The chair for this class was designed by Wood Plan and brought to you by the editors of Wood Magazine. I’d like to think of this class as the BASF of these plans. “I don’t make the plans … I make them better.” Okay I’m tooting my horn just a little. But we will make some improvements on the plans and hopefully you’ll come out with a much better chair.
Cedar or cypress are much better woods to use for Adirondack chairs because neither one requires any special coatings to last a lifetime. However, both are much more expensive than pine and, therefore, pine is the better choice of wood to make your first attempt at this chair. Once you get the hang of making the furniture, buy the good stuff. Because pine is not “weatherproof” to make sure the chairs are around for a while you will have to come to grips with the fact that you’ll have to paint and/or stain the chairs with exterior grade paint or stain.
There are five things I do differently than the plans call for. 1) I use templates instead of just the paper patterns; 2) I use dowel pins in the chair and the footstool legs; 3) I do not put screws through the front of the best rest; 4) I put the project together in a different order; and 5) the front of my chair has a bit of a different look that the original plans.
I make and use templates for the chairs because it’s a simple matter to make one part well then copy it. The template can then be used for more than one chair. In reality who wants just one chair and you don’t want to reinvent the wheel each time you want to make something. Therefore, for this project and any project like it, plan to make templates for the major parts.
Dowel pins are used in place of screws at the largest stress points in the chair and footstool. Those points are in the legs. It’s a proven fact that a wood on wood glue joint is stronger and will last longer than a joint glued and secured with a screw. The dowel costs a fraction more than a screw and takes a bit more precision in placement, but it’s worth the effort in the long run.
None of the chairs I made using screws at these points are still around. I have many chairs that I’ve made with the dowel pins that are well over 10 years old. So I’ll stick with the dowel pins. Also you’ll see in the picture above that the dowel pins are end grain. Well I’ve made a change in how I insert the pins and I think you’ll like the look better.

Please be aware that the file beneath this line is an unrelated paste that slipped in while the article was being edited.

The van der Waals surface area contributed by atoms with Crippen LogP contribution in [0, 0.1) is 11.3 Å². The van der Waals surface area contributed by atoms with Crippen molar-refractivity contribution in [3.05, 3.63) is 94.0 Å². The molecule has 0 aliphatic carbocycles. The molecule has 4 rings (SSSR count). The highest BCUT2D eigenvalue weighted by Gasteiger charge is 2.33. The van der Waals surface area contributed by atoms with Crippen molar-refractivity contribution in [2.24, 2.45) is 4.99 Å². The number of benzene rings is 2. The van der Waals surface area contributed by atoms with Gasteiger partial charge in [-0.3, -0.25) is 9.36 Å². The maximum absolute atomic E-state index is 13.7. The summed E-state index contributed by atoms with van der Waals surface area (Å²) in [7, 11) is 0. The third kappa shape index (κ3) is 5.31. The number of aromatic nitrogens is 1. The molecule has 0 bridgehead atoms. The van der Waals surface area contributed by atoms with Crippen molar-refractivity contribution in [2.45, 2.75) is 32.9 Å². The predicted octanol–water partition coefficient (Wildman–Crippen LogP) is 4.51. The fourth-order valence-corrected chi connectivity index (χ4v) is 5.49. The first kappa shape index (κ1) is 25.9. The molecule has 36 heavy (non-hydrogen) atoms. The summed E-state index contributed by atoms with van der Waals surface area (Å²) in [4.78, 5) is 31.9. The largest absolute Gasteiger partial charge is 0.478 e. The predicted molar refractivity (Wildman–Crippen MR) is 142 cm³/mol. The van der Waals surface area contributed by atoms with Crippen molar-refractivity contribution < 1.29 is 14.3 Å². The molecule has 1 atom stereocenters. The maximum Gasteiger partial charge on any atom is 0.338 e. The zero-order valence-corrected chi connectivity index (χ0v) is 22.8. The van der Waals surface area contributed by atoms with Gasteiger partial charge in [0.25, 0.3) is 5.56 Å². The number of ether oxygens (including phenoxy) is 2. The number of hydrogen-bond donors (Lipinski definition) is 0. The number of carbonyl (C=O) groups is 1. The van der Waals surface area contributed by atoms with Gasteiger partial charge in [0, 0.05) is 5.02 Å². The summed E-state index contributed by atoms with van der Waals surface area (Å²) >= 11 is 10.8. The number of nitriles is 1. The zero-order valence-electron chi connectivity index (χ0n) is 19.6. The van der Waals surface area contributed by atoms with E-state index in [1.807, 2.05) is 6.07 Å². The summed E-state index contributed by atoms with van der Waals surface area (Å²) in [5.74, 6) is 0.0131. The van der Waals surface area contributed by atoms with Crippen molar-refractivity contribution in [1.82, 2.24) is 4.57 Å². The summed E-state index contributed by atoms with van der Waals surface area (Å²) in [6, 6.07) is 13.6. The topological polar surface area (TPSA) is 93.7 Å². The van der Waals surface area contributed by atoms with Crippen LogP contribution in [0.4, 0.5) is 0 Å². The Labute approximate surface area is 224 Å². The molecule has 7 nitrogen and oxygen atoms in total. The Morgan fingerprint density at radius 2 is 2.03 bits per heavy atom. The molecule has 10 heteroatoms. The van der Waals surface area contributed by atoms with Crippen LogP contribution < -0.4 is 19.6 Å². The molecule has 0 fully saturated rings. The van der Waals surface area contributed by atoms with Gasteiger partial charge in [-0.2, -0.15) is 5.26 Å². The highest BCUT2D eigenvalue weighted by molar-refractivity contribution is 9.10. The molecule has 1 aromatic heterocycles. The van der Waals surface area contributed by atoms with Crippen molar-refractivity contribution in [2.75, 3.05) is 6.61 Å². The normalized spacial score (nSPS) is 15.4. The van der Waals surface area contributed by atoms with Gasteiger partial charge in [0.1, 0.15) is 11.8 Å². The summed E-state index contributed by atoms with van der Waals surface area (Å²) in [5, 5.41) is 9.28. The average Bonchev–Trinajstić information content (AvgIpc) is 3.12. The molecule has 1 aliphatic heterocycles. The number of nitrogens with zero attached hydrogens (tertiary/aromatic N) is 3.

Okay this gives you just a little bit of what’s ahead. I hope you have all gotten your plans ordered or purchased.
Next up I’ll go over the plans, the templates, and how I choose my lumber.
My plan for this class is to break it down into small parts. I plan to do this for several reasons. One reason is I want to take a little extra time to explain things that were never explained to me and that I had to figure out as I went. Secondly, I will be taking it slow because I plan to build the chair with you and that entails taking the pictures and trying to be as detailed as I can to help you along to a successful build. And finally, I will be going slower because I’m just a whole lot slower moving these days than I used to be, so I hope you will stick with me and follow along. If there is ever anything I say or do that you have questions about, please feel free to ask. Similarly, if there is anything I say or do that you don’t agree with – speak up. I’m always open to someone else’s opinion.
I promised to introduce you to me new shop assistant. But she’s being camera shy. She knows when I get out the camera – I try to get her to pose – but she’ll have none of it. So maybe next time you’ll get to see her. She’s quite the find.
-- "Our past judges our present." JFK - 1962; American Heritage Magazine